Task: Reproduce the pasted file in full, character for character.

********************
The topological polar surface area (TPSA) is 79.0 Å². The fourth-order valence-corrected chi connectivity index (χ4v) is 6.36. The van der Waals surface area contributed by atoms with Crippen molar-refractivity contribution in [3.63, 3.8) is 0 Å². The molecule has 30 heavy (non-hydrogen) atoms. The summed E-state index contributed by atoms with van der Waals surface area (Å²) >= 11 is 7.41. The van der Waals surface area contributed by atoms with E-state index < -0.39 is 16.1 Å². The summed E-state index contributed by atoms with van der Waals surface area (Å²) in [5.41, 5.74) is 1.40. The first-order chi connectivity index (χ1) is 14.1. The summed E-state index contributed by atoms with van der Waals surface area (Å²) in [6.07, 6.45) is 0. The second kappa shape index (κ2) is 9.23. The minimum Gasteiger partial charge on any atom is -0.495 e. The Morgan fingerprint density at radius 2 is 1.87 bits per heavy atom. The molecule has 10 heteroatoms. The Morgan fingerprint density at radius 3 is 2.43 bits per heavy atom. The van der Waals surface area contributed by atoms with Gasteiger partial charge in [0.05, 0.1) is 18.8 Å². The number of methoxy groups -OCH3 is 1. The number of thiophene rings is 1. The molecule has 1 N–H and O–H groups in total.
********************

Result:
The topological polar surface area (TPSA) is 79.0 Å². The fourth-order valence-corrected chi connectivity index (χ4v) is 6.36. The van der Waals surface area contributed by atoms with Crippen molar-refractivity contribution in [3.63, 3.8) is 0 Å². The molecule has 30 heavy (non-hydrogen) atoms. The summed E-state index contributed by atoms with van der Waals surface area (Å²) >= 11 is 7.41. The van der Waals surface area contributed by atoms with E-state index < -0.39 is 16.1 Å². The summed E-state index contributed by atoms with van der Waals surface area (Å²) in [5.41, 5.74) is 1.40. The first-order chi connectivity index (χ1) is 14.1. The summed E-state index contributed by atoms with van der Waals surface area (Å²) in [6.07, 6.45) is 0. The second kappa shape index (κ2) is 9.23. The minimum Gasteiger partial charge on any atom is -0.495 e. The Morgan fingerprint density at radius 2 is 1.87 bits per heavy atom. The molecule has 10 heteroatoms. The Morgan fingerprint density at radius 3 is 2.43 bits per heavy atom. The van der Waals surface area contributed by atoms with Gasteiger partial charge in [0.05, 0.1) is 18.8 Å². The number of methoxy groups -OCH3 is 1. The number of thiophene rings is 1. The molecule has 1 N–H and O–H groups in total.